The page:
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The Finish Line: Built in a hurry, boats find new uses after hours of extra work
By Charles Swenson
In a city that prides itself on a long maritime tradition, the life of a Carolina bateau passes in the blink of an eye. It takes no more than four hours to go from three sheets of plywood to a trim 12-foot rowboat. Then it’s off to the Sampit River for a race. Trophies go to the builders, but what of the boats?
Sean Hoelscher has one hanging in his garage in Myrtle Beach. Mary Dudman has three stacked in a shed behind her home near the Black River. Fred Dukes has one at his home in Blythewood that he plans to convert into a sailboat.
The Wooden Boat Challenge is a highlight of the Georgetown Wooden Boat Show, which returns to the city’s waterfront this weekend. It requires two-member teams race the clock to build the best quality boat in the shortest amount of time before racing other teams in the harbor.
The boat for this year’s competition is the Carolina bateau, designed by Carruthers “B” Coleman of Lexington, Ky. It’s a variation on the Georgetown bateau he designed in 2000. Altogether, Coleman’s boats have featured in nine of the 18 events. He has given rights to the plan to the Harbor Historical Association, which sponsors the Wooden Boat Show, and to a group in Beaufort, N.C., that also sponsors a competition.
Without the competition’s four-hour time limit, the boats “would be like a piece of fine furniture,” Coleman said. “All of the competition boats are rough.”
He estimates about 150 of the boats have been built at the competitions and by people who buy plans at the boat show. The plans have never been on the market.
Fred Hoelscher of Georgetown figures he and his son, Sean, have built about 25 of the boats. That includes a couple of competition boats by the late Phil Bolger, a designer who lived in Gloucester, Mass. All teams build practice boats, usually from less expensive material, and Hoelscher turned a couple of those into drink coolers for family weddings.
Sean is building again this year. He and his partner, Gary Gates, were third last year. But Fred will still be in the competition with a Carolina bateau that he converted into a sailboat. It will be displayed at the boat show, where awards are given for the best looking entries.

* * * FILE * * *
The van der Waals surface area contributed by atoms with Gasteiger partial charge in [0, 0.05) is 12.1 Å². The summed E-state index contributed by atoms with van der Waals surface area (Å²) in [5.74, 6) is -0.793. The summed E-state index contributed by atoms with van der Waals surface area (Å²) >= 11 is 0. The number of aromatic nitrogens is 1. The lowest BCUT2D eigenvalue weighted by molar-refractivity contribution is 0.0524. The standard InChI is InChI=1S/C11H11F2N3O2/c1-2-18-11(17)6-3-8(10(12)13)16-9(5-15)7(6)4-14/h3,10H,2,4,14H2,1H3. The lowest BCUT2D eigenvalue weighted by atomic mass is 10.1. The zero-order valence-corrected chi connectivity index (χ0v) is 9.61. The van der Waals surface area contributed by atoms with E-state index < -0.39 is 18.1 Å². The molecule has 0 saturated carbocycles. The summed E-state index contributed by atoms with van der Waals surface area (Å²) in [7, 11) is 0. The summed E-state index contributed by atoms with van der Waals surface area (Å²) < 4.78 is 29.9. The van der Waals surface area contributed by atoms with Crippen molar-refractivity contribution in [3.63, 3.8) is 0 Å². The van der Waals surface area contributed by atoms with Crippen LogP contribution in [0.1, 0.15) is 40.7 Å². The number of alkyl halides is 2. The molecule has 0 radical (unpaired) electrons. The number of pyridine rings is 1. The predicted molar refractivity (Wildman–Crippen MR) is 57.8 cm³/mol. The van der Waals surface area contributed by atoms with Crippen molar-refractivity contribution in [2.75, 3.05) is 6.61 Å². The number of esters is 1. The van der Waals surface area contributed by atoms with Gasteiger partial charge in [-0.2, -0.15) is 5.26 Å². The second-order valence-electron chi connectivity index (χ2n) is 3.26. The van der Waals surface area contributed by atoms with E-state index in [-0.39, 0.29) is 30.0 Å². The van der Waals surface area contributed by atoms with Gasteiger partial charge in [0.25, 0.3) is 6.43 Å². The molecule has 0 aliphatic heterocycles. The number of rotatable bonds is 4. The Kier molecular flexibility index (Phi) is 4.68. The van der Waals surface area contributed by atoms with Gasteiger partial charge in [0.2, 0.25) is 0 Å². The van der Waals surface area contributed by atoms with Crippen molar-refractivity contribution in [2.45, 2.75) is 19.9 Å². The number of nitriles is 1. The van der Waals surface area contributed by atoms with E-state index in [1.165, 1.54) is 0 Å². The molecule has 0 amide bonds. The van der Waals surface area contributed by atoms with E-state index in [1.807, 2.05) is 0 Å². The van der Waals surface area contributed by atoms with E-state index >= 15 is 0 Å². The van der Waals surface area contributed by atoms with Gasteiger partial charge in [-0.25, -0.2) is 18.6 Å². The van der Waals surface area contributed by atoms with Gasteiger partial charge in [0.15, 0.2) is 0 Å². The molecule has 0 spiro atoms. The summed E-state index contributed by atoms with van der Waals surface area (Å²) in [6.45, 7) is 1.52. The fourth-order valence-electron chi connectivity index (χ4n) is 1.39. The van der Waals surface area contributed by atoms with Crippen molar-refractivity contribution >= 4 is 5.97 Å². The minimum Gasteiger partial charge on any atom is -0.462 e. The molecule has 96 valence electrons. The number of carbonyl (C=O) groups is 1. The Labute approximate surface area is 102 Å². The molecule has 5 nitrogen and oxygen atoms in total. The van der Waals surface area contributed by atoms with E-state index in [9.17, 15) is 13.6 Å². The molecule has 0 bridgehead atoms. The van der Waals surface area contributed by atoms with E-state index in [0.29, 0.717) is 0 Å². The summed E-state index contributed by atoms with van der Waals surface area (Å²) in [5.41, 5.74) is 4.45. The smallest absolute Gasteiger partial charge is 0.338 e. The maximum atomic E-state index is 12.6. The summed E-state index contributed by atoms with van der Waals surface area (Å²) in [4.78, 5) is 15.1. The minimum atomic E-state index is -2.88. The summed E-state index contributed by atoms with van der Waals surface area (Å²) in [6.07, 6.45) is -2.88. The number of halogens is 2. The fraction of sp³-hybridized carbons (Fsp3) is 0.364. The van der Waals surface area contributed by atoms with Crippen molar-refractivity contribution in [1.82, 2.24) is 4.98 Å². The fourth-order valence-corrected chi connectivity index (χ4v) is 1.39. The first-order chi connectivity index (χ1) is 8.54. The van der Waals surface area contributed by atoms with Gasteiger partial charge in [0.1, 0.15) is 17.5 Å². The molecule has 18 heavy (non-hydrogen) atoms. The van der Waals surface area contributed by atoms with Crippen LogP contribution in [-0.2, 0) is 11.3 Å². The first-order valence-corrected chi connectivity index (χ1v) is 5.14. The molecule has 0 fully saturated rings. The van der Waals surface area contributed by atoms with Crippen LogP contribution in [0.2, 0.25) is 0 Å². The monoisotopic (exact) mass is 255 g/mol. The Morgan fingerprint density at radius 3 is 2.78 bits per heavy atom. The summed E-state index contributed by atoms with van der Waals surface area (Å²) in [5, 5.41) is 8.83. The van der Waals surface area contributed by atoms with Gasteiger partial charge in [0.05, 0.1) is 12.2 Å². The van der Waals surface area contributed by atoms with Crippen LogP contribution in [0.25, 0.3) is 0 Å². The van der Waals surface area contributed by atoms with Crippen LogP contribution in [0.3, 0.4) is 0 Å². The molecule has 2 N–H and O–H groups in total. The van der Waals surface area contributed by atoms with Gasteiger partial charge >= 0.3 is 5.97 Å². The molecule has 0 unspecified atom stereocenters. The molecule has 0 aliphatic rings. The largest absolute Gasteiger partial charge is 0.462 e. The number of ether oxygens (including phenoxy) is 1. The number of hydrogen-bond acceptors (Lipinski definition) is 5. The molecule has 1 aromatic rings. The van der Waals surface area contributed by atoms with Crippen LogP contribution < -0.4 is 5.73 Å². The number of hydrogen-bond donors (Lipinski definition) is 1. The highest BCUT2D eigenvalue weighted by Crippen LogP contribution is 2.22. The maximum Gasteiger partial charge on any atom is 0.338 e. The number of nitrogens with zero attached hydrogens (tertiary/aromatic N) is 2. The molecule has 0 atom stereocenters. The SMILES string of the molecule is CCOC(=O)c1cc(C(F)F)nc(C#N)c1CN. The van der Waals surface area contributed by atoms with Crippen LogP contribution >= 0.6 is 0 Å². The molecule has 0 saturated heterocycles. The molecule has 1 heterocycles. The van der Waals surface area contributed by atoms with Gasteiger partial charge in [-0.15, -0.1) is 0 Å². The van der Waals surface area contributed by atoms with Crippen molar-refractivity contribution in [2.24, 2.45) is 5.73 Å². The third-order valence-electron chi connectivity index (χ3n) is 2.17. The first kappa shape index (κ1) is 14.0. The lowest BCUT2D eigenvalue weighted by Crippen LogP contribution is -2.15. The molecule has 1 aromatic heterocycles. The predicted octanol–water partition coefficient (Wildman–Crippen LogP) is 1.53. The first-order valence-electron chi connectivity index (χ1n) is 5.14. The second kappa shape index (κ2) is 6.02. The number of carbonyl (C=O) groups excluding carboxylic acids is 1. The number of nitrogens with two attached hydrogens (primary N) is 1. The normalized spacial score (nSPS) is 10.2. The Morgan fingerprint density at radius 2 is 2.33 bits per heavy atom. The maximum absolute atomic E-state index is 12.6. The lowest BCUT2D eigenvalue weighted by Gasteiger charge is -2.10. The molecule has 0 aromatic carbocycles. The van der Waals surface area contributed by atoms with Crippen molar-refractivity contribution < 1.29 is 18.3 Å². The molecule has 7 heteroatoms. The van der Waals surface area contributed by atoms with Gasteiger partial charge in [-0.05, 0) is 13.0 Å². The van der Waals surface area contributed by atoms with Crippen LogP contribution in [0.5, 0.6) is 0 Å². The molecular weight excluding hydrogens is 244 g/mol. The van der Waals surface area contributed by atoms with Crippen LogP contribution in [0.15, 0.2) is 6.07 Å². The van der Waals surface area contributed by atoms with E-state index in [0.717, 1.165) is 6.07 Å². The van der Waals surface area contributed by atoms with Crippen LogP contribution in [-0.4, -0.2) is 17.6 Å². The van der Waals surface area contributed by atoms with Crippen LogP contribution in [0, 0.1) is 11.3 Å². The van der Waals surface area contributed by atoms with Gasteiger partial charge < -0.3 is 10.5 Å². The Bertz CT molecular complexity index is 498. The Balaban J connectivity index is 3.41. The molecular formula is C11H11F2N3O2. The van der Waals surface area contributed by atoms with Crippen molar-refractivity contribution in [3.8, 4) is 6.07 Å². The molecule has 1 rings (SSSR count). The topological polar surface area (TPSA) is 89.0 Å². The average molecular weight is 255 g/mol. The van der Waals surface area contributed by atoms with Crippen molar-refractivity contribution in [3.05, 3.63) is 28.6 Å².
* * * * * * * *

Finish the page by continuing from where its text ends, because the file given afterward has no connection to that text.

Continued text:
“There’s probably $500 worth of material in the boat,” Fred said. That includes mahogany plywood, bronze nails and fast-setting boat caulk. To finish one takes another couple of hundred dollars.
The first boat he and Sean made was “pretty much of a disaster,” Fred recalled. That was in the 2001 competition. But he brought it home, finished it off and used it as a dinghy for a 30-foot sailboat he kept in the Georgetown harbor.
They gave one boat away to a friend who keeps it on a farm pond. Two others were given to nonprofits to auction.
“Some find homes, some don’t,” Sean said. “It’s not a bad boat when you’re done.”
The boat he and Gates made last year was finished and donated as an auction item to a charity in North Myrtle Beach, where Sean works as a city planner.
“The problem is: What to do with the boat when you’re done?” Sean said. “I’ve seen folks use them as planters.”
Willie Murphy, an architect in Charleston, and his son, James, have never won the Wooden Boat Challenge. But for five years straight they finished in the top three. “James and I focused not so much on the time, but the quality. We would typically win that part of the competition,” Murphy said.
In 10 years, “we ended up with a lot of boats,” he said. They gave some to family members to finish and donated one to a charity auction. James is converting one for use in duck hunting.
“There a lot of work to it, to sand it and make it something you’re really proud of,” Murphy said.
Sealing the joints is critical, Murphy and Fred Hoelscher said. “You have to do something or they’ll soak up water and fall apart,” Murphy said.
He estimated another 40 to 60 hours goes into finishing a boat that’s built in four hours or less in the competition. “A couple in Beaufort knocked it out in 1:40-something,” Coleman said. “They were quite unusual.”
Craig Dukes kept two of the boats he and Rolf de Swardt built as practice for the competition. De Swardt kept another and the competition boat. Dukes painted the boats, but they still got waterlogged. He was able to use them in a Fourth of July race on a lake near his home before cutting them up.
Last month, he got the competition boat back. He’s going to turn it into a sailboat, just like he did with one of the practice boats.
“I woke up this morning with a flash of insight on how to shave even more weight and improve its seaworthiness,” he said in an e-mail last week.
Mary Dudman always intended to finish off one of her boats and use it as a dinghy for the 27-foot sail boat she and her husband keep at Wacca Wache Marina. She has plenty to choose from, boats built at the competition or for practice by her and Fred Hahn, her brother-in-law.
Like other builders, they donated a finished boat to the Wooden Boat Show to raffle. The event benefits the S.C. Maritime Museum on Front Street. Hahn donated one to the Boy Scouts in Bloomington, Ill., where he lives.
After competing in Georgetown, Dudman and Hahn were invited to a 2010 competition at Michigan State University. They built one of Bolger’s boats, a Monhegan skiff. It was raffled to benefit a memorial for a local boatbuilder and outdoorsman.
“We built our first practice boat under a beach house in Pawleys Island during a family vacation,” said Dudman, who had watched the competition for years. “After that, we were hooked. Monhegans and Carolina skiffs everywhere.”
If you go: Georgetown Wooden Boat Show
When: Oct. 19, 10 a.m-6 p.m.; building competition, noon-4 p.m.; rowing races, 5 p.m.
Where: Front Street and Harborwalk, Georgetown